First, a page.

The U.S. does not have a competitive advantage in making ethanol. For one thing, corn is not a great feedstock and to make that worse we (the U.S.) has a relative advantage growing corn as food for man and beast, but when we make it into ethanol, we manage to negate our natural advantages, converting a product we do well into a product that we do merely okay. Beyond that, corn ethanol tends to be produced near where corn grows, i.e. in the middle of the country. Much of the demand for liquid fuel is on the coasts. Ethanol cannot be transported via gasoline pipelines because it is corrosive and tends to create evaporation problems. Transporting ethanol by road and rail is relatively expensive. On the other hand, ethanol from Brazil is cheaper and closer – in terms of transport – because it is produced near ports in Sao Paulo state and can be easily sent via sea transport to places like Norfolk. That is why we have to subsidize ethanol production in the U.S. by $0.45 a gallon AND put a tariff of $0.54 on ethanol from Brazil.
In other words, public policy is pushing us toward one of the most expensive energy alternatives made even more expensive by public policy.
What about cellulosic ethanol? This can be made from materials that now go to waste, such as forestry waste or stalks and sticks from crops. We can also easily grow some crops, such as hybrid poplars or switchgrass, specifically for energy. The biggest problem is that we still cannot do it efficiently. Nature has been evolving for millions of years to prevent wood from easily being converted (i.e. fermented or rotted). There are better alternatives. The more you have to process something, the more costs you add. Wood chips, for example, CAN be turned into ethanol. But it is a lot easier to make them into pellets or burn them directly to make heat or electricity.
The problem is liquid fuel. Gasoline makes great liquid fuel and alternatives cannot compete. Direct government attempts (such as subsidies and mandates) to change this equation don’t work well for that reason. Beyond that, alternatives and gasoline are locked in a feedback loop. If alternatives, such as biofuels displace a lot of gasoline, the price of gasoline drops relative to the biofuels in question, making them less competitive.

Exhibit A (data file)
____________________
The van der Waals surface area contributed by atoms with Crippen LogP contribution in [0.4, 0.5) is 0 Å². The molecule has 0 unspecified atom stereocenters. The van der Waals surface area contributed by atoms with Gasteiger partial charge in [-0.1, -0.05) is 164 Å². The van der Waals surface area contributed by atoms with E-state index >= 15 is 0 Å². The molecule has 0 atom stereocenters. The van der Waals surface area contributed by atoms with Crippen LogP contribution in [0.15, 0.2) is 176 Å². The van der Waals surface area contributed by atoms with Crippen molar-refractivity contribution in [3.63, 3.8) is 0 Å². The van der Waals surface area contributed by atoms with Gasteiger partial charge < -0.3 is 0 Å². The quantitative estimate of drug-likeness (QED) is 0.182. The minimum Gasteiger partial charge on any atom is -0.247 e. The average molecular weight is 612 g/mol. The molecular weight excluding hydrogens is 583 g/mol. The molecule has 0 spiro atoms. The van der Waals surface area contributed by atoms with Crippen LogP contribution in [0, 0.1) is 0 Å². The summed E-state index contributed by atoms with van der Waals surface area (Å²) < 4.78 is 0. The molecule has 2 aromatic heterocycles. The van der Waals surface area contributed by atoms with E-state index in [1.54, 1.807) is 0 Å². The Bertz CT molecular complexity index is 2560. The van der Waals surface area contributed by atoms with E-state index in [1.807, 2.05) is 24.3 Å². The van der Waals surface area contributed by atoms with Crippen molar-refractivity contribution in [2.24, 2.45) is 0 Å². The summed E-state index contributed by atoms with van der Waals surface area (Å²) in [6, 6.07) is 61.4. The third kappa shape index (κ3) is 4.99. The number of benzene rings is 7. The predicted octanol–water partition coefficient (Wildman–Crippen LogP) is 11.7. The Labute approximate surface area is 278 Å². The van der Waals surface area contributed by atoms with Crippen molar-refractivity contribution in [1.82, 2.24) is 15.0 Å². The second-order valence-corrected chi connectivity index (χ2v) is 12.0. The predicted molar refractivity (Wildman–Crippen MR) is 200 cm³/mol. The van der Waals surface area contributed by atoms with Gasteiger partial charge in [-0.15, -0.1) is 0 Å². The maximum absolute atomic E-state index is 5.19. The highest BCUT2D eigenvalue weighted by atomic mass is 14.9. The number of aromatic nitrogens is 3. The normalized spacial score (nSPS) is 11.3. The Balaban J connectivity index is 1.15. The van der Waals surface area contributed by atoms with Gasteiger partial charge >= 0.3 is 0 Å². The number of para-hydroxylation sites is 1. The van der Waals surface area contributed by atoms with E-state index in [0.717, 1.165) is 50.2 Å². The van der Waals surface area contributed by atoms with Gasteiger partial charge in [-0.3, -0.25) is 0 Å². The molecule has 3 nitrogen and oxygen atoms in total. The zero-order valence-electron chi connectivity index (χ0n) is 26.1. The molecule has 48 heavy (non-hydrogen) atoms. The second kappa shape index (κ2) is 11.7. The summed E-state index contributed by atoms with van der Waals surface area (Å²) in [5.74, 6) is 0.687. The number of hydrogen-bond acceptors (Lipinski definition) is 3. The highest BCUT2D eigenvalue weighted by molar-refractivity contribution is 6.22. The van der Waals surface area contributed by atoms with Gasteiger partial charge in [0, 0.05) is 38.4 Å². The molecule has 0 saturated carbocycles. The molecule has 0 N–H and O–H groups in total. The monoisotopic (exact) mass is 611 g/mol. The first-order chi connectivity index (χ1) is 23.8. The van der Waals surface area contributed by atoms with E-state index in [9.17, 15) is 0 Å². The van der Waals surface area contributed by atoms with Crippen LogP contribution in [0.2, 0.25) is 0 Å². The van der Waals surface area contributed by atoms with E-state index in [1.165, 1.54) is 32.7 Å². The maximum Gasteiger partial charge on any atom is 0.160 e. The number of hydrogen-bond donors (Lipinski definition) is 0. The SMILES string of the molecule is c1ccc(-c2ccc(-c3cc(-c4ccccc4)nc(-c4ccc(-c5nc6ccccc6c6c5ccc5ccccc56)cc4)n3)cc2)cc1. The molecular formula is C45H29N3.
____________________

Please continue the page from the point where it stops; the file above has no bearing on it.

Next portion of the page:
Government has a role, but it is supportive and indirect. Government should not try to pick particular technologies. The ethanol debacle should have taught us that. It can help with infrastructure and basic research. Real, sustainable gains come from increasing productivity that lowers costs or costs of doing business, rather than tries to pay them down with taxpayer money.
A final interesting concept they talked about at the seminar was “peak gasoline.” People talk about peak oil. Peak oil is the theoretical spot where we have used up half of the petroleum available on earth. It is a slippery concept that is meaningless w/o specifying a price. At $5 a barrel, we reached peak oil years ago. We may never reach peak oil at $500 a barrel. Peak gasoline is an easier concept. Given the changing nature of our society, our driving habits and mileage efficiency, we probably reached the maximum amount of gasoline we will ever use. We cannot expect consumption to rise forever. Consumption is already dropping. Of course, we have not and may never reach “peak energy.”
There will be no magic solution to the energy problem. We choose our energy portfolio based on cost, convenience, availability and mere preference. This is how it will always be. It is an ongoing situation, not a problem that can be solved. No matter what elegant and wonderful solutions we devise (and we will come up with some) we will still be talking about the same sorts of things fifty years from now. It is good to remember – despite the current pessimism – that our energy situation is better than that of our ancestors in terms of the amount of work we need to perform for each unit of energy. But as energy gets easier to get, we want more of it.
The picture up top is the inside of the Wilson Center. In the middle is the outside of the of the Reagan building, where the Wilson Center is located. In the lower middle is a sign warning that if you step on the grass, motion activated sprinklers will flow. It is an idle threat. I tested it and stayed dry.